23rd Apr '18 7:11:01 AM gleekandiknowit
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When the play resumes, there's a short skit where tribe members act out what Claude's draft interview must've been like. Berger then gives Claude a hallucinogen, and most of the act is dedicated to depicting, on-stage and with frightening accuracy, Claude's resulting MushroomSamba (we ''said'' it was experimental), which involves: a roll call of important historical figures; an Abraham Lincoln played by a black woman ("Shit, I ain't dyin for no white man!"); a slapstick comedy sequence in which some Buddhists get killed by some Catholic nuns, who get killed by some astronauts (with FrickinLaserBeams), who get killed by some Chinese, who get killed by some Native Americans, who get killed by some Green Berets, who all kill each other, and then everyone gets up and plays like children until the play gets violent and they all kill each other ''again''. About this time Claude decides reality would be better and snaps out of it, having decided that he wants to be "a spirit?invisible." That is what he becomes: the tribe holds an anti-war protest, but can't see Claude because he has succumbed to the draft. He is shielded from the audience's eyes while the closing number goes on, eventually revealed to be lying in state on the ground, at which point he is covered with a black cloth. The cast reprises the final number and [[DancePartyEnding invites the audience to come up on stage and dance with them]].

to:

When the play resumes, there's a short skit where tribe members act out what Claude's draft interview must've been like. Berger then gives Claude a hallucinogen, and most of the act is dedicated to depicting, on-stage and with frightening accuracy, Claude's resulting MushroomSamba (we ''said'' it was experimental), which involves: a roll call of important historical figures; an Abraham Lincoln played by a black woman ("Shit, I ain't dyin for no white man!"); a slapstick comedy sequence in which some Buddhists get killed by some Catholic nuns, who get killed by some astronauts (with FrickinLaserBeams), who get killed by some Chinese, who get killed by some Native Americans, who get killed by some Green Berets, who all kill each other, and then everyone gets up and plays like children until the play it gets violent and they all kill each other ''again''. About this time Claude decides reality would be better and snaps out of it, having decided that he wants to be "a spirit?invisible.spirit invisible." That is what he becomes: the tribe holds an anti-war protest, but can't see Claude because he has succumbed to the draft. He is shielded from the audience's eyes while the closing number goes on, eventually revealed to be lying in state on the ground, at which point he is covered with a black cloth. The cast reprises the final number and [[DancePartyEnding invites the audience to come up on stage and dance with them]].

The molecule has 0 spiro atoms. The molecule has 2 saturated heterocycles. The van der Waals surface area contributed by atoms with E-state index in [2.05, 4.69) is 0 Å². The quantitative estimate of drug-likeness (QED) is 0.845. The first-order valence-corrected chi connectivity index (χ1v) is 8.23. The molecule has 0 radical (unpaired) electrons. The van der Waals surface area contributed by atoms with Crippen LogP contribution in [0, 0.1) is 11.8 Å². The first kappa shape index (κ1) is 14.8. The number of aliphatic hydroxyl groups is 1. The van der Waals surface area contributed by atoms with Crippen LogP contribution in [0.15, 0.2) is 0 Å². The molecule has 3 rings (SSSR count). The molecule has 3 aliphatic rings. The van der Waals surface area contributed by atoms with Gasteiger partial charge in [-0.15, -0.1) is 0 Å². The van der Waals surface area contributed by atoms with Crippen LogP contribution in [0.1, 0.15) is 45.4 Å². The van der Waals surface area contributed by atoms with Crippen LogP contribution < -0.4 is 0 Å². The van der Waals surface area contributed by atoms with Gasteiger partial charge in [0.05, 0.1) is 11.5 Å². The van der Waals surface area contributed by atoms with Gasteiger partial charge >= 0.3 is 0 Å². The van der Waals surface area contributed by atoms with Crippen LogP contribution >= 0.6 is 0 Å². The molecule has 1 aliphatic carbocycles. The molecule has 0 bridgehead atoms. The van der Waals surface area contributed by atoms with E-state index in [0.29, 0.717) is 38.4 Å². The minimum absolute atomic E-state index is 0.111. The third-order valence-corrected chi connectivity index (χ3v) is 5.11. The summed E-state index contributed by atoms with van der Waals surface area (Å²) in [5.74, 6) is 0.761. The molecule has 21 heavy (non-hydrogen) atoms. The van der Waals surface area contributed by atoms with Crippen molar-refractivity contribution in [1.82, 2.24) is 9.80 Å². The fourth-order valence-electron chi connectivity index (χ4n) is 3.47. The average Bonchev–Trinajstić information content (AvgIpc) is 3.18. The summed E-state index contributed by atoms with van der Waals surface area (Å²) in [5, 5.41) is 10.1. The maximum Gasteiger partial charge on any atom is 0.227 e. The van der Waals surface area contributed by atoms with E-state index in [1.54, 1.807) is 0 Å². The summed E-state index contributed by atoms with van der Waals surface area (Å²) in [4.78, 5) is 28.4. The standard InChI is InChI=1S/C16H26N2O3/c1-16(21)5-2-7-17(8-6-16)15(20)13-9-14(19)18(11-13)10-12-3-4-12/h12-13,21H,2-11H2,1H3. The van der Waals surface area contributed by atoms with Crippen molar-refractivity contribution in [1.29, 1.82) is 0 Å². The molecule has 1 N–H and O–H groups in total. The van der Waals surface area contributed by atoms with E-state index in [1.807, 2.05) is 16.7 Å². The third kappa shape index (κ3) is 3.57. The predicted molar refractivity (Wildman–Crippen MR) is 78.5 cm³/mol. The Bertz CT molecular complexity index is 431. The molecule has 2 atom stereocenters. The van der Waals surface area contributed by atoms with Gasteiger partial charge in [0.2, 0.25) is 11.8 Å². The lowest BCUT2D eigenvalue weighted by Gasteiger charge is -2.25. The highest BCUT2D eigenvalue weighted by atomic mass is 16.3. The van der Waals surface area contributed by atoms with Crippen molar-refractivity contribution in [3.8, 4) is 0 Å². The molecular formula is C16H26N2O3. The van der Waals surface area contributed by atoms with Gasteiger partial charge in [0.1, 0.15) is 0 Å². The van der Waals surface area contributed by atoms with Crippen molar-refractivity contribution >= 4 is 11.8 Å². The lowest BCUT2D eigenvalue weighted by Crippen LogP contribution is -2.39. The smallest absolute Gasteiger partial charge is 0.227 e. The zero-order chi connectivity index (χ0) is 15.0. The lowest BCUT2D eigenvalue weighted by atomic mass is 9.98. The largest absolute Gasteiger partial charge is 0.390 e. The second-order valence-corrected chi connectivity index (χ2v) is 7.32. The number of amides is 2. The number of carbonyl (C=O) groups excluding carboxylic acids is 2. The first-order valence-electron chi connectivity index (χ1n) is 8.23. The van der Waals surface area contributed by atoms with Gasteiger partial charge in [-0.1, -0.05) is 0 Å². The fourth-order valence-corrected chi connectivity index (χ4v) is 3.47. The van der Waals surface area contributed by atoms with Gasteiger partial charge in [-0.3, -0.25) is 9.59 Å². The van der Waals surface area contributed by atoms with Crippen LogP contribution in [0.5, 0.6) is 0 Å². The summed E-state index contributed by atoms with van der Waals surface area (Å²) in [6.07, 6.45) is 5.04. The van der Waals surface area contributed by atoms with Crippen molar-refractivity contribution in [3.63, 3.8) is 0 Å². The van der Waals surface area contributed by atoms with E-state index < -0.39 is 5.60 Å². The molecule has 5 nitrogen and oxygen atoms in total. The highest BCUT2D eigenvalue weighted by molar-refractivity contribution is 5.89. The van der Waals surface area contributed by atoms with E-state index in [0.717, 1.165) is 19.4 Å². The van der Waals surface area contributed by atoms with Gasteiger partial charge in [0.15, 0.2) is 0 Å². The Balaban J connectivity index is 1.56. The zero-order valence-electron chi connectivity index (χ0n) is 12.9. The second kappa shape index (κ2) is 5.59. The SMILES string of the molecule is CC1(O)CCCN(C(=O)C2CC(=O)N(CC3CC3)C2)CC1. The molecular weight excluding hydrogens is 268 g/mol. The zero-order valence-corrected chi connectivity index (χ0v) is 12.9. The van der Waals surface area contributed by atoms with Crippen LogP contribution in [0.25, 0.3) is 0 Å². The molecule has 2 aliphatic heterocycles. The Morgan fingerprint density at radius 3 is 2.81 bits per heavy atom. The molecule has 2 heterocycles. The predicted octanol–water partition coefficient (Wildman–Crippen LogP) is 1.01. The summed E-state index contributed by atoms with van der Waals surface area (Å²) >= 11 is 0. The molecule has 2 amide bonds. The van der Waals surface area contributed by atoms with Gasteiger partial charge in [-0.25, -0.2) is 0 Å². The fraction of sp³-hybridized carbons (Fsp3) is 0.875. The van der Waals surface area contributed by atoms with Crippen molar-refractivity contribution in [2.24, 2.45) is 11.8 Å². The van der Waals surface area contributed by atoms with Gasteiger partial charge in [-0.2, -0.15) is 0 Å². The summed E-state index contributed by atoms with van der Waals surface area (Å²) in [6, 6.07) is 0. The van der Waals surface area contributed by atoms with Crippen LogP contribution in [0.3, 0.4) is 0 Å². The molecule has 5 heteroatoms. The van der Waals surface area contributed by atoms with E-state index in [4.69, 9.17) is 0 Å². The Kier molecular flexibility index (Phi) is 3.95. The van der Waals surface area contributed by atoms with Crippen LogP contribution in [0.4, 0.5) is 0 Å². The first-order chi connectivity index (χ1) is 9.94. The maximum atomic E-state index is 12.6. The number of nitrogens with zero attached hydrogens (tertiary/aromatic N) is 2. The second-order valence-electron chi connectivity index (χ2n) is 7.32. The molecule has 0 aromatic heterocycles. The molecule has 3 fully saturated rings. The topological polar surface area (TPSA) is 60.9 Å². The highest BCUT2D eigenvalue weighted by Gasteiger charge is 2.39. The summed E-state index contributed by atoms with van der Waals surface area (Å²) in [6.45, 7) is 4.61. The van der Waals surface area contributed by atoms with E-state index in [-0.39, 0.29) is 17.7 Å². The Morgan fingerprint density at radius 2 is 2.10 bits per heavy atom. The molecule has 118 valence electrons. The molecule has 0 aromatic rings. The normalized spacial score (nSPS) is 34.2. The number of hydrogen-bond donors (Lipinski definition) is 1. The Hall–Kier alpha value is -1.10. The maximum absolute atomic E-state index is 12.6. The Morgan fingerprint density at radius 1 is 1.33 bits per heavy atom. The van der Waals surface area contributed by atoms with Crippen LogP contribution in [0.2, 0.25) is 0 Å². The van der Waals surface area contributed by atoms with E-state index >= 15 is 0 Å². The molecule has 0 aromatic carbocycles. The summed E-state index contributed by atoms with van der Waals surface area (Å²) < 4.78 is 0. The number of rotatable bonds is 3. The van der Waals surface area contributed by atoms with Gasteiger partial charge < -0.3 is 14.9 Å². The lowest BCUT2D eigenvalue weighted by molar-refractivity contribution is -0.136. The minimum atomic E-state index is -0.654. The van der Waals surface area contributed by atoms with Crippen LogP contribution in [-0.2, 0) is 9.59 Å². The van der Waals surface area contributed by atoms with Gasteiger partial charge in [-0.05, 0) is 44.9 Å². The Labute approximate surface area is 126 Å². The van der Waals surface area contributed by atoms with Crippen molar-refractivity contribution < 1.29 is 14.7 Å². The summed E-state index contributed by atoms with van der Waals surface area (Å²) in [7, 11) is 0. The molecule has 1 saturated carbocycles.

23rd Apr '18 7:09:28 AM gleekandiknowit
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After the play resumes, there's a short skit where tribe members act out what Claude's draft interview must've been like. Berger then gives Claude a hallucinogen, and most of the act is dedicated to depicting, on-stage and with frightening accuracy, Claude's resulting MushroomSamba (we ''said'' it was experimental), which involves: a roll call of important historical figures; an Abraham Lincoln played by a black woman ("Shit, I ain't dyin for no white man!"); a slapstick comedy sequence in which some Buddhists get killed by some Catholic nuns, who get killed by some astronauts (with FrickinLaserBeams), who get killed by some Chinese, who get killed by some Native Americans, who get killed by some Green Berets, who all kill each other, and then everyone gets up and plays like children until the play gets violent and they all kill each other ''again''. About this time Claude decides reality would be better and snaps out of it, having decided that he wants to be "a spirit?invisible." That is what he becomes: the tribe holds an anti-war protest, but can't see Claude because he has succumbed to the draft. He is shielded from the audience's eyes while the closing number goes on, eventually revealed to be lying in state on the ground, at which point he is covered with a black cloth. The cast reprises the final number and [[DancePartyEnding invites the audience to come up on stage and dance with them]].

to: